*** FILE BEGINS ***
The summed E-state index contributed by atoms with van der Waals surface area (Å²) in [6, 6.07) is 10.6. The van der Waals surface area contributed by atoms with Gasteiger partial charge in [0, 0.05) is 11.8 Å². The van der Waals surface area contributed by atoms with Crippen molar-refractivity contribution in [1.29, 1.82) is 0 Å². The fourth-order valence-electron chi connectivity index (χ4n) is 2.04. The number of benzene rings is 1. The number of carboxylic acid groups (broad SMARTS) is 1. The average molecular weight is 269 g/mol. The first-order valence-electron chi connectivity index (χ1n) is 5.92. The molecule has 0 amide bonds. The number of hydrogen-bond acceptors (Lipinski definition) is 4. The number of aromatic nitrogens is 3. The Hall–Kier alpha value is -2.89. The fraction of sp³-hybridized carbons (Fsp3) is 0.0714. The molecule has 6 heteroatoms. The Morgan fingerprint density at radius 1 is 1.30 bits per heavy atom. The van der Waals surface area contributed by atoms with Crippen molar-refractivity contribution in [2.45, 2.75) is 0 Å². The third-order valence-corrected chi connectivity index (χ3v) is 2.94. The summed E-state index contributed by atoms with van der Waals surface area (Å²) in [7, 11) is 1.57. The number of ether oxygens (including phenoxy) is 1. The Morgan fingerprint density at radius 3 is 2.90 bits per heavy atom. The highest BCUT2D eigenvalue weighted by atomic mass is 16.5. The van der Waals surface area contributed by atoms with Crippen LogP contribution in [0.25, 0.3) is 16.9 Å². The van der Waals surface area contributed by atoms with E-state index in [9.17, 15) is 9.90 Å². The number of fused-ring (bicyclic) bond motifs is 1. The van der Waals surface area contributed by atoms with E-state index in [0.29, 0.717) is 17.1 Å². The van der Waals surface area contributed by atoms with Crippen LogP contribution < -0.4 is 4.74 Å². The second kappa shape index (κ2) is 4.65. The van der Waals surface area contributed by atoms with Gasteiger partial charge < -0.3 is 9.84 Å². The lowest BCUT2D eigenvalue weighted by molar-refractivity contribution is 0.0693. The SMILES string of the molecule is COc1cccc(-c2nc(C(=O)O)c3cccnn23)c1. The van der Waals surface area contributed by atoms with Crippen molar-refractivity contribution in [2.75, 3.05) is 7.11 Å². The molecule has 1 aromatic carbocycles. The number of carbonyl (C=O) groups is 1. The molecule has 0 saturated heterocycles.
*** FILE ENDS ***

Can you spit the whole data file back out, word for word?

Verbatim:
The summed E-state index contributed by atoms with van der Waals surface area (Å²) in [6, 6.07) is 10.6. The van der Waals surface area contributed by atoms with Gasteiger partial charge in [0, 0.05) is 11.8 Å². The van der Waals surface area contributed by atoms with Crippen molar-refractivity contribution in [1.29, 1.82) is 0 Å². The fourth-order valence-electron chi connectivity index (χ4n) is 2.04. The number of benzene rings is 1. The number of carboxylic acid groups (broad SMARTS) is 1. The average molecular weight is 269 g/mol. The first-order valence-electron chi connectivity index (χ1n) is 5.92. The molecule has 0 amide bonds. The number of hydrogen-bond acceptors (Lipinski definition) is 4. The number of aromatic nitrogens is 3. The Hall–Kier alpha value is -2.89. The fraction of sp³-hybridized carbons (Fsp3) is 0.0714. The molecule has 6 heteroatoms. The Morgan fingerprint density at radius 1 is 1.30 bits per heavy atom. The van der Waals surface area contributed by atoms with Crippen molar-refractivity contribution in [2.45, 2.75) is 0 Å². The third-order valence-corrected chi connectivity index (χ3v) is 2.94. The summed E-state index contributed by atoms with van der Waals surface area (Å²) in [7, 11) is 1.57. The number of ether oxygens (including phenoxy) is 1. The Morgan fingerprint density at radius 3 is 2.90 bits per heavy atom. The highest BCUT2D eigenvalue weighted by atomic mass is 16.5. The van der Waals surface area contributed by atoms with Crippen LogP contribution in [0.25, 0.3) is 16.9 Å². The van der Waals surface area contributed by atoms with E-state index in [9.17, 15) is 9.90 Å². The number of fused-ring (bicyclic) bond motifs is 1. The van der Waals surface area contributed by atoms with E-state index in [0.29, 0.717) is 17.1 Å². The van der Waals surface area contributed by atoms with Crippen LogP contribution < -0.4 is 4.74 Å². The second kappa shape index (κ2) is 4.65. The van der Waals surface area contributed by atoms with Gasteiger partial charge < -0.3 is 9.84 Å². The lowest BCUT2D eigenvalue weighted by molar-refractivity contribution is 0.0693. The SMILES string of the molecule is COc1cccc(-c2nc(C(=O)O)c3cccnn23)c1. The van der Waals surface area contributed by atoms with Crippen molar-refractivity contribution in [2.75, 3.05) is 7.11 Å². The molecule has 1 aromatic carbocycles. The number of carbonyl (C=O) groups is 1. The molecule has 0 saturated heterocycles.